This container holds a 200 piece puzzle of Andover. This puzzle was made in 1996 to commemorate the 350th anniversary of Andover, which was settled in 1642 before being established in 1646. This can is still completely sealed, which suggests that it was made just to celebrate the 350th anniversary, not for usage. This specific puzzle was only used as a celebratory token, but perhaps other puzzles were made and actually distributed to children in 1996, allowing them to use the puzzle for its actual purpose. Unfortunately, the donor is unknown, but the source of the object is Family Bank. This is not the only puzzle on the third floor of Andover Historical Society, as there is a 1000 piece one, but it is the only puzzle that celebrates the anniversary of Andover.
This the final post I will be making that has to do with cards. These objects are simply three individual cards from a pack. These cards are all miniscule, and the back of each is a simple blue design. The three individual cards, as shown, are the 2 of diamonds, the 6 of diamonds, and the 4 of hearts. The donor of these three specific cards is unknown, as is the date they were made and obtained. Despite the little information and the uncertainty of these objects, they are somewhat interesting in that they are just three individual cards. This is unlike any other object on the third floor of the Andover Historical Society, and despite the simplicity, they merit some attention.
This is an object that is truly unique to the town of Andover, the game of Andover, Massachusetts. This board game, along with others, was found on the third floor of the historical society. This game is essentially Monopoly, but “Andover-ized.” One can see the gazebo and the Phillips Academy bell tower on the cover of the game, showing locations that could have served as properties in the game. As one could read from the rules, this game is, what I stated before, a spin-off of Monopoly. Each player starts with a certain amount of cash, then moves around the board using game pieces to buy properties and pay/collect cash to and from the bank. The game only ends when all but one player becomes bankrupt, which can often take hours. This is the game board, with the “Go” square in the corner where one starts the game. The multiple properties are spread out on the board, as are the Andover version of “Go to Jail,” and various fees and “star” cards, or chance cards in regular Monopoly. The same image on the cover is on the middle of the board. The game pieces, dice, star cards, cash, and property cards are all located within the game box. These objects are all similar to Monopoly, even though the game pieces are significantly less original in this game. In conclusion, this game is truly unique in that it incorporates the town into a simple board game everyone can play.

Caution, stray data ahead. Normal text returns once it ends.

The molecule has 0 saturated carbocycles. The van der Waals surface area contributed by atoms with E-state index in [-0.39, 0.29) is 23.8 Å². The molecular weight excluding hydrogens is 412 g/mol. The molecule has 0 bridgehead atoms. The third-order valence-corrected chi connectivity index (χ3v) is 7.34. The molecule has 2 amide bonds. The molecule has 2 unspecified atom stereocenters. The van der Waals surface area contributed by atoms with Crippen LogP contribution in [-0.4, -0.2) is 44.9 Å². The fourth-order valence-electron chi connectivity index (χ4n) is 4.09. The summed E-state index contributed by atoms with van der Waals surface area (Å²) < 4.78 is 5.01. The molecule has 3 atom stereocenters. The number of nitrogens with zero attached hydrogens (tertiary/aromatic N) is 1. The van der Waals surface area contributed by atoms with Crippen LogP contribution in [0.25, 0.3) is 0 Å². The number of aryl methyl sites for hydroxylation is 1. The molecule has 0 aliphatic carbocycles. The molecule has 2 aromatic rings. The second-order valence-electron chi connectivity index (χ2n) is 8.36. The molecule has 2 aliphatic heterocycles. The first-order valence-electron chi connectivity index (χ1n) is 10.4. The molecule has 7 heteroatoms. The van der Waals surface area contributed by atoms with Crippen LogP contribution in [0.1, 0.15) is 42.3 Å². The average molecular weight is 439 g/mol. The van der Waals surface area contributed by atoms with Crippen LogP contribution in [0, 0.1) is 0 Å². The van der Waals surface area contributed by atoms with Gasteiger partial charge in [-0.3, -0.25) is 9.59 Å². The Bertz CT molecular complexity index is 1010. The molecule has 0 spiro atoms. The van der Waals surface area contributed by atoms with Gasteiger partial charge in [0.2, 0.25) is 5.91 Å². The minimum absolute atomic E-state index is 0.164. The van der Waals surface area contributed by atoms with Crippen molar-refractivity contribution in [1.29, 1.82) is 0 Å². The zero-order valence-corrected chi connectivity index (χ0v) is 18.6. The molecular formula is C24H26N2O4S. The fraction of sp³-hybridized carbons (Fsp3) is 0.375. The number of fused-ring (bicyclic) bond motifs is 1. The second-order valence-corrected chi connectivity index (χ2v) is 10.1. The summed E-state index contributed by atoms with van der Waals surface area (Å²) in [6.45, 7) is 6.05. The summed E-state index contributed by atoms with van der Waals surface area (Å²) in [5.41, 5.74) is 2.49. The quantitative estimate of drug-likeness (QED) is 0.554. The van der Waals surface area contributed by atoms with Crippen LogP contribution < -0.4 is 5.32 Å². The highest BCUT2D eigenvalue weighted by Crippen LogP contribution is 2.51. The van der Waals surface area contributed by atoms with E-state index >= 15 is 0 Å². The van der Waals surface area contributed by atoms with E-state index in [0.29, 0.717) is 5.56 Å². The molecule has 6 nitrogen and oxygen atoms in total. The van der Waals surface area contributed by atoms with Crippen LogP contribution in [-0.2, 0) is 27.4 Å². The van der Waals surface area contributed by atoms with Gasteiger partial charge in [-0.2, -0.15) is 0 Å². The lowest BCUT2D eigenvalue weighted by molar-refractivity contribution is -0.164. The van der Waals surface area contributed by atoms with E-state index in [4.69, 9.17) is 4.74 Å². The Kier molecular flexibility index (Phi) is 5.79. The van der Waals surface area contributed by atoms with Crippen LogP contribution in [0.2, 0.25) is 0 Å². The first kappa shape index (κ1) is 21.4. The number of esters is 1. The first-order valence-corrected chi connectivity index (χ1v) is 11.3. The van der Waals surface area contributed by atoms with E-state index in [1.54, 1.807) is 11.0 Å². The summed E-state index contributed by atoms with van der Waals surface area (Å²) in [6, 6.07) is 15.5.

This board is of a game known as the “Uncle Wiggly Game.” This board game was found with other games on the third floor of the historical society. Although the box is just a red cover with a sticker label in the corner, the game board is far more interesting. Unfortunately, the donor of this game is unknown, but this game was used by the donor’s daughter.
This is the game board, which is thoroughly detailed with images and the paths players would take with game pieces. This game appears to be a classic board game where the objective is to traverse from one location to another. These are the game pieces and cards that go along with the game.
These are the rules for the game in case there are any readers out there who wish to know what the game is truly about, as the title and game itself are somewhat vague.
This is another of the many deck of cards on the Andover Historical Society third floor. This is another standard deck, with all 52 cards plus jokers. However, the card box is different in that it shows the etching of Memorial Gate, with Abbot Hall in the background. The image is a representation of Abbot Academy. The other side of the box is of the Redi-Slip finish, signifying that this deck of cards is of the Redi-Slip type.